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Book Review: Port Talbot UFO Investigation Club by Roo Lewis

Port Talbot is a town in Wales, United Kingdom, on the east coast of Swansea Bay. It is dominated by one of Europe’s largest steelworks, which still employs over 4,000 people, and is crossed by the M4 motorway. The same motorway that Roo Lewis, as a child, traveled with his parents to visit his grandfather, in the Welsh county of Pembrokshire. Crossing Port Talbot he thought that the steelworks, illuminated, were a spaceship.

Blue Steel © Roo Lewis
“I spent an evening in ‘the trench’—an out of bounds storm drain right by the steelworks. When the blast furnace is going you feel alive— you can feel the energy going through yourwhole body. With a little bit of luck, you can be there when they turn the lights on. Thesun sets fast in South Wales and just before it does—it glooms.”

Port Talbot is, apparently, just a provincial town notable for the pollution produced by steelworks waste and traffic on the M4 motorway. There are actually beautiful mountains, beautiful dunes, one of the longest beaches in Wales, beautiful reservoirs and lakes, bioluminescent phytoplankton lights up the sea. Sports, culture and entertainment figures such as Anthony Hopkins and Richard Burton were born in Port Talbot. But, above all, Port Talbot is famous for UFO sightings which have increased significantly in recent years.

Reservoir © Roo Lewis
Natalie floating on a reservoir overlooking the town. Originally a colliery which supplied coal to the nearby copper works at Taibach, it later flooded to supply water to the docks. The depth is rumoured to be over 100ft and home to many cars which have fallen in and sunk to the bottom.
‘It was a warm and clear summer night in 1996, during the early hours me and my best friend strolled along the beach promenade…we were both stopped dead in our tracks. In the matter of seconds some sort of aircraft hovered a few metres above our heads, covering the entire sky before shooting off at lightning speed into the distance. I have thought about that night often in the twenty-seven years since, it probably led to my fascination with the cosmos and the infinite nature of it all. It seems both absurd and arrogant to me that we would think we are alone in the universe/ multiverse.’

My grandfather was a proud Welshman and when visiting we would pass Port Talbot on the M4. My brother and I had our noses pressed up against the window staring at the blast furnaces belching into the sky. We were told it was a space station and it’s been stuck in my head ever since then. [… ] The more I read about Port Talbot the more I realised I had to study and document it – Michael Sheen, Antony Hopkins and Richard Burton all hail from this small industrial town. The steelworks is a generational beacon and a human story I can really get my head around. You will meet someone who works there, who father worked there…grandfather and so on. When I heard Sheen mention it had an extremely had number of UFO sightings I found my angle – why does the town produce so many icons and why do the aliens visit it so often?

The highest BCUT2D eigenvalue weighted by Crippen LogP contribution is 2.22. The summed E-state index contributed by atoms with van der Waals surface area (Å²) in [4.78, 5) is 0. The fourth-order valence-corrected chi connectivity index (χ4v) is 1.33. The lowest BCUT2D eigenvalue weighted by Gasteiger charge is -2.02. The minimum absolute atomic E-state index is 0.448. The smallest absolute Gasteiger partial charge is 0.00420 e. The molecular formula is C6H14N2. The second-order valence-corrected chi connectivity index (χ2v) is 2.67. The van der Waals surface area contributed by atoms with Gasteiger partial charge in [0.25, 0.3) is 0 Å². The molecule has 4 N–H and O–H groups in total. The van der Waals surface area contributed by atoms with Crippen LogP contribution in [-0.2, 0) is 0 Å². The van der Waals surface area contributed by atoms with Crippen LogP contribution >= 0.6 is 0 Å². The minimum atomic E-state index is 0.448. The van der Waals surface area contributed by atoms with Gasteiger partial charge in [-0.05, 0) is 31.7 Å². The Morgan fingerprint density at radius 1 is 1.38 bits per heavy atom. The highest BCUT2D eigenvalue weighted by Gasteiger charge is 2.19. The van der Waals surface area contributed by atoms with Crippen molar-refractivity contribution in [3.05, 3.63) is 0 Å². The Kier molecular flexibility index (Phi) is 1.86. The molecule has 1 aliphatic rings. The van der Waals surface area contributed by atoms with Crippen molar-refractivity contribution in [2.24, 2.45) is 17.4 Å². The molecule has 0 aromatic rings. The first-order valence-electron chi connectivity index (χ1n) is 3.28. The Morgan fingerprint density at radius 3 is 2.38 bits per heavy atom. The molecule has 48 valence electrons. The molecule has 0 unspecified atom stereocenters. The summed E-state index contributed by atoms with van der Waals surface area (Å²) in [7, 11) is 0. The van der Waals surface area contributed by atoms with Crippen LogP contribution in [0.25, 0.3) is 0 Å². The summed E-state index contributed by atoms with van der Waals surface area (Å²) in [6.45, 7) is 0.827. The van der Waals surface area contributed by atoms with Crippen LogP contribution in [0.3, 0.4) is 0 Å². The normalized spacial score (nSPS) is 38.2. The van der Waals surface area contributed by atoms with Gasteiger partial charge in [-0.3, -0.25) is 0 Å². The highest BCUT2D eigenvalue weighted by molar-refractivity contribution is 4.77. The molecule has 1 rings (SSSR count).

[Roo Lewis]


Posters © Roo Lewis
Posters I put up around the town. In hindsight putting my actual phone number was a misstep.

The unidentified flying objects are the key that allowed the author to enter the “world” of the Welsh town. The investigation began by posting flyers, accompanied by a telephone number and an email address, to find out who had seen a UFO. The answers allowed the author to create connections and, for two years, to access the stories, the people and the territory. To gain their trust and meet, for example, those who have transformed into Captain Beany, those who have lost their jobs due to an encounter of the third kind, those who only believe in scooters, those who are managers who would like to see a UFO but whose priority is to become an actor. There are also those who wear a thermal radiation suit in the middle of the dunes.

Jonny Lovejet © Roo Lewis
Jonny Lovejet in the dunes wearing a thermal radiation suit similar to that used in the steelworks. This was shot when some Saharan dust clouds hit the UK giving the sky this wild orangeade pink.